Baltimore gets a White Christmas only one year out of every decade, on average, and this is not that year.
Wet, mild weather is forecast for in the days leading up to the holiday, including Christmas Eve. While things should dry out for Christmas, temperatures will still be well above normal.
An inch to an inch and a half of rain is possible from Monday through early Christmas morning. And temperatures could near 60 degrees on Christmas Eve, expected to hit the lower 50s on Christmas Day. That is 10-15 degrees above normal for this time of year.
Wet weather is forecast up and down the East Coast on Christmas Eve, with thunderstorms possible in the Southeast and rain into New England. Snow is meanwhile expected over the Great Lakes and parts of the Midwest.
According to the National Weather Service's Baltimore/Washington forecast office, there is only a 10 percent chance of measurable snow falling on Christmas Day. The odds are slightly better, about 20 percent, if you count it as a...Read more
A freezing rain advisory is in effect in areas to the west of Interstate 95 through Monday night, with a light glaze of ice possible.
Along the I-95 corridor, drizzle is expected. Light rain is forecast to move through the region in the afternoon.
The freezing rain advisory is in effect through 8 p.m. for Howard, Carroll and northern Baltimore and Harford counties.
Temperatures are forecast in the lower 30s in those areas, with highs in the mid- to upper-30s in Baltimore and along I-95.
Tuesday will be similar with rain expected to continue early, with a tenth and quarter of an inch of precipitation possible. Tuesday will be warmer with temperatures reaching the mid-40s with rain continuing throughout the day and into the evening.
Wednesday's forecast calls for more rain but a warm up is expected with temperatures reaching the upper 50s.
Christmas will be sunny with a high of 51 degrees. Warmer temperatures will remain through the weekend.Read more
The winter solstice arrives at 6:03 p.m., bringing the year’s shortest day – with about 9 hours, 24 minutes of daylight in Baltimore.
The length of time the sun spends above the horizon always depends on latitude. On the shortest day of the year, there is about 10 and a half hours of daylight in Miami, 9 hours and 5 minutes in Boston and slightly less than 5 and a half hours in Anchorage, Alaska.
It's meanwhile the longest day of the year in the Southern Hemisphere, with 14 and a half hours of daylight in Sydney. The 23.5-degree tilt of the Earth's axis means while it's dark and wintry here in the Northern Hemisphere, it's the middle of summer on the other side of the planet.
The shortest day of the year does not bring the latest sunrises or earliest sunsets, though. We have already experienced the year's earliest sunsets, about a week and a half ago, and the latest sunrises await in early January.Read more
With air temperatures in the 40s and 10-15 mph winds, it is forecast to feel like the 30s throughout the day Friday.
Overnight lows were forecast in the lower to mid-30s, rising to the mid-40s by Friday afternoon. Partly cloudy skies and a northwest breeze are expected.
Similar weather is forecast Saturday, but with calmer winds, with morning lows around freezing and highs in the mid-40s. Mostly cloudy skies are expected.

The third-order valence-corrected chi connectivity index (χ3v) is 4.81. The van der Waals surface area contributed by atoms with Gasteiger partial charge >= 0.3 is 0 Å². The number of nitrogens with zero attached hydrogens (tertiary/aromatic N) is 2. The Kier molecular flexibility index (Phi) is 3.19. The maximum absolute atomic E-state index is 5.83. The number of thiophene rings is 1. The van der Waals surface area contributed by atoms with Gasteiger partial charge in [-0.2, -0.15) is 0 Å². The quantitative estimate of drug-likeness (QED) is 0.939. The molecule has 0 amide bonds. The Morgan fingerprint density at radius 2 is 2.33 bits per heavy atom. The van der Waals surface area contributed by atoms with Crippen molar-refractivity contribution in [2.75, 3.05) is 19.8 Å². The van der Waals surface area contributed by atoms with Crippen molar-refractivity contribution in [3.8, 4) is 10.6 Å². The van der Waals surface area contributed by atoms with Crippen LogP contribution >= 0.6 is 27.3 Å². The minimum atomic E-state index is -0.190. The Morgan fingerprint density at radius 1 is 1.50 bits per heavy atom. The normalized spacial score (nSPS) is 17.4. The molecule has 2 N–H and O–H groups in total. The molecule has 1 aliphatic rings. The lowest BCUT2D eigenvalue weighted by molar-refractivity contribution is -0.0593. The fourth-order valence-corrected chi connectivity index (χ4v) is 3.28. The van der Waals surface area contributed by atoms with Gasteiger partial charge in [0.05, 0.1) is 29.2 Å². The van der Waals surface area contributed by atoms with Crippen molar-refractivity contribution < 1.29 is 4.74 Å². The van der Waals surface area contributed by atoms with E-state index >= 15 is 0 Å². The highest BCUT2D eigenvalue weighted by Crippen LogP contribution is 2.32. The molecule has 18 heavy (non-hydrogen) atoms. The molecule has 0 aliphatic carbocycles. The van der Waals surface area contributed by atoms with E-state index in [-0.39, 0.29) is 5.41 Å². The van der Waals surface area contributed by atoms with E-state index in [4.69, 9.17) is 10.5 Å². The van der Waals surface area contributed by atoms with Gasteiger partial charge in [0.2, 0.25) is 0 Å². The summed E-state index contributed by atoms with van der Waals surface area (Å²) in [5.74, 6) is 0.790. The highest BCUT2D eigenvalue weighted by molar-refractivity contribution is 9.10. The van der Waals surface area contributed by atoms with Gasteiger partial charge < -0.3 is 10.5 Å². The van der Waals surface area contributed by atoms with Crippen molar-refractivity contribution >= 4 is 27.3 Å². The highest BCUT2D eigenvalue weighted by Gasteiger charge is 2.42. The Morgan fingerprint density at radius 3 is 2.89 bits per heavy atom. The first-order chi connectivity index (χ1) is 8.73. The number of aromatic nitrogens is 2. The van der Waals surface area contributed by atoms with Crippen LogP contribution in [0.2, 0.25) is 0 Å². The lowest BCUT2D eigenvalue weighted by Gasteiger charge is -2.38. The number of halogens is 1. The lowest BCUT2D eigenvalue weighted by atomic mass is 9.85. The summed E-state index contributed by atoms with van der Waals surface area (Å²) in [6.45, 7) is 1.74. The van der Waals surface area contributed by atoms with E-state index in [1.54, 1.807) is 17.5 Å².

Some sunshine could poke through Sunday, with lows again around freezing and highs in the lower 40s.
Rain chances are possible early next week with temperatures in the 40s.Read more
Annapolis has already reached a "tipping point" with more than 30 nuisance flooding events per year, and Baltimore is expected to surpass that total by 2020, according to a NOAA study published Thursday.
By 2050, a majority of the U.S. coastline will face such frequent coastal flooding because of sea level rise, according to the article in the journal Earth's Future.
The timing varies because not all areas are as prone to flooding. Annapolis has one of the lowest nuisance flooding thresholds at 0.29 meters above a measure known as mean higher high water, the average height of an area's highest daily high tide.
Nuisance flooding occurs in Baltimore an average of 13 times per year, but that frequency is expected to grow quickly. The city is among seven points expected to experience such flooding at least 30 days a year within this decade, according to the study.
"Nuisance" flooding refers to when heavy rain causes flooding of streets and low-lying places in urban areas.
Other areas...Read more
Though the globe is expected to have its warmest year on record, in Baltimore, 2014 is pacing to be the coldest year since at least 2003, if not 1996.
Through November, the average temperature at Baltimore-Washington International Thurgood Marshall Airport is about 55 degrees, about two degrees colder than normal. A two-degree difference is significant when you're talking about an average spread across 11 months.
That average ranks as the eighth-coldest for January through November since record-keeping began in 1871. (The records were kept at the U.S. Customs House in downtown Baltimore until the point of record moved to BWI, then known as Friendship Airport, in 1950.)
The last time the first 11 months of the year were colder in Baltimore was 1996, when BWI averaged 53.8 degrees for the full year. In 2003, which also averaged about 55 degrees through November, the year ended up averaging 53.9 degrees.
Both of those years should ring a bell because they were commonly used for comparison...Read more